TDSR is used mainly to calculate the loan serviceability of borrowers for a mortgage taken up to finance a private or HDB property. Since TDSR takes into consideration all of your debt obligations, you should aim at “cleaning up” all (or max. possible) your existing instalments, loans and credit card balances when planning a property purchase.
Additionally, TDSR also is used as an effective debt management tool in two following ways:
Currently, the TDSR is set at 55% of the gross monthly income of the borrower. This means the total monthly debts should be less than or equal to 55% of gross monthly income to get a home loan approval. Typically, if your monthly income is low, then your maximum monthly repayment limit is likely to be low as well.
Please note that the total monthly debt obligations (TDRS numerator) include all outstanding loans, not just home loans. The outstanding monthly debt obligations such as car loans, renovation loans, student loans, credit card bills, property loans including the loan being applied for, and any other secured or unsecured loans.
Banks and financial institutions will confirm these debt obligations by checking with Credit Bureau Singapore and collecting related documents from the borrower.
On the other hand, the gross monthly income used in the computation of TDSR may vary depending on the borrower’s occupation and can even be enhanced by showing other income sources and certain eligible financial assets. It generally refers to your monthly income before tax, excluding any CPF contribution made by the employer.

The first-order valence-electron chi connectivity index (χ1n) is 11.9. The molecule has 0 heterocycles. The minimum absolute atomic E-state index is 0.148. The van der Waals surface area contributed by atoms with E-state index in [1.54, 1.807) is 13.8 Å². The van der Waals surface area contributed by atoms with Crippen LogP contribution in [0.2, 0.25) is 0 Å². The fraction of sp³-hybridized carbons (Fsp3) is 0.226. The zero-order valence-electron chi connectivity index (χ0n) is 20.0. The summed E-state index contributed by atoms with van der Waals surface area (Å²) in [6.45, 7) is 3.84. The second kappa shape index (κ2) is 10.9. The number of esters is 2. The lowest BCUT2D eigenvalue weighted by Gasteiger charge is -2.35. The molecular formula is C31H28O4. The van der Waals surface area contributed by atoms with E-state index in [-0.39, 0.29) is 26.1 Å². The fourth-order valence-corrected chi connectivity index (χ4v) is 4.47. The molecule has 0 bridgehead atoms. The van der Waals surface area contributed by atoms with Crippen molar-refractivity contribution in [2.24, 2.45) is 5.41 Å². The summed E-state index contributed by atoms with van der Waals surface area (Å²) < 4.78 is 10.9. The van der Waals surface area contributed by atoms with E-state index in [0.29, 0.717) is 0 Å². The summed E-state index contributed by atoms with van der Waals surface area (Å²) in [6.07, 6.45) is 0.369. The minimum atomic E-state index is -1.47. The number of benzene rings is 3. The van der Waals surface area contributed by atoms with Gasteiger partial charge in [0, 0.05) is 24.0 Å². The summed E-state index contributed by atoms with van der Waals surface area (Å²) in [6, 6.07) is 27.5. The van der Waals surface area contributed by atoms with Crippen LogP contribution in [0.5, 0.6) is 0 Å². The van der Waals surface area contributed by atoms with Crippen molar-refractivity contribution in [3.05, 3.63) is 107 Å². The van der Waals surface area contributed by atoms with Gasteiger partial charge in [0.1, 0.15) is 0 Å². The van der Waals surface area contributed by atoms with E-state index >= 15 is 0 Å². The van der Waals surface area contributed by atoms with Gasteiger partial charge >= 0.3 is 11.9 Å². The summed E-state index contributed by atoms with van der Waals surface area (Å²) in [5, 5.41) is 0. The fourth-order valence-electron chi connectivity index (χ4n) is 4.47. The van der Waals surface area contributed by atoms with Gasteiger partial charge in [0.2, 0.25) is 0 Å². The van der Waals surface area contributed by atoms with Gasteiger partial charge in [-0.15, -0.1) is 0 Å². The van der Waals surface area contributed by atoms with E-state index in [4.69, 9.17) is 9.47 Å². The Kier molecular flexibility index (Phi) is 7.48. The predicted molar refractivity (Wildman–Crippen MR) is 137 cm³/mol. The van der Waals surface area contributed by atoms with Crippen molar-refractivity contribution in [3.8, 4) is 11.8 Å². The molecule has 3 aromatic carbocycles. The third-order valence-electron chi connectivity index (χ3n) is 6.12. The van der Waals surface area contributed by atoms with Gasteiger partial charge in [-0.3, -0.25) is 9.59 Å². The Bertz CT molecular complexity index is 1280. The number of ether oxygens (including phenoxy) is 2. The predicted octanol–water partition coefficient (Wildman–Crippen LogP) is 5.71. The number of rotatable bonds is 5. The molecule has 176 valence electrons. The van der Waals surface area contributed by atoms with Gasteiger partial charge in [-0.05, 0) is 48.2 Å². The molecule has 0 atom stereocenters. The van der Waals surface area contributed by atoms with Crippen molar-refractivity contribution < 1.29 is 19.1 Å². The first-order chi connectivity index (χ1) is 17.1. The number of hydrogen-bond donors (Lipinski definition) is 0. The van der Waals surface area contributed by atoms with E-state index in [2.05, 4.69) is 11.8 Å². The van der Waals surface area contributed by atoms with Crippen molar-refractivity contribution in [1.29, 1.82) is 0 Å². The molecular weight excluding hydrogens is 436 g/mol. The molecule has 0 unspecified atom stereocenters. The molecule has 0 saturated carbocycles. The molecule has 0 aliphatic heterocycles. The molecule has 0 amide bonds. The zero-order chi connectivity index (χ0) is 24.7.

An employee’s salary can have a combination of a fixed salary (transportation allowances, shift allowances, etc.) and a variable income (bonuses, sales commissions, overtime pay, etc.).
Banks and financial institutions would use the latest IRAS NOA (Income Tax Notice of Assessment) and monthly payslips to determine the fixed and variable income components.
Gross Monthly Income = Monthly Fixed Salary + (Annual employment income as per NOA – (Monthly Fixed Salary x 12)) x 0.70 / 12)
The financial institution recognises the fixed salary components at 100% of the stated amounts, however, a 30% ‘haircut’ is applied to variable income components.
For self-employed individuals and full commission earners, the IRAS NOA of the past 2 years is required and the gross monthly income is computed as such:
Gross Monthly Income = (Trade income as per NOA / 12) x 70%
Therefore, self-employed, odd-job workers, and freelancers can only get 70% of their total assessed income counted towards the TDSR.
For example, if you are a freelancer earning $4,500 per month, only 70% of total income (= $3,150) will be counted towards TDSR. The TDSR would then be 60% of $3,150, which equals $1,890. This means only $1,890 a month can go towards all debt repayments including the mortgage repayments.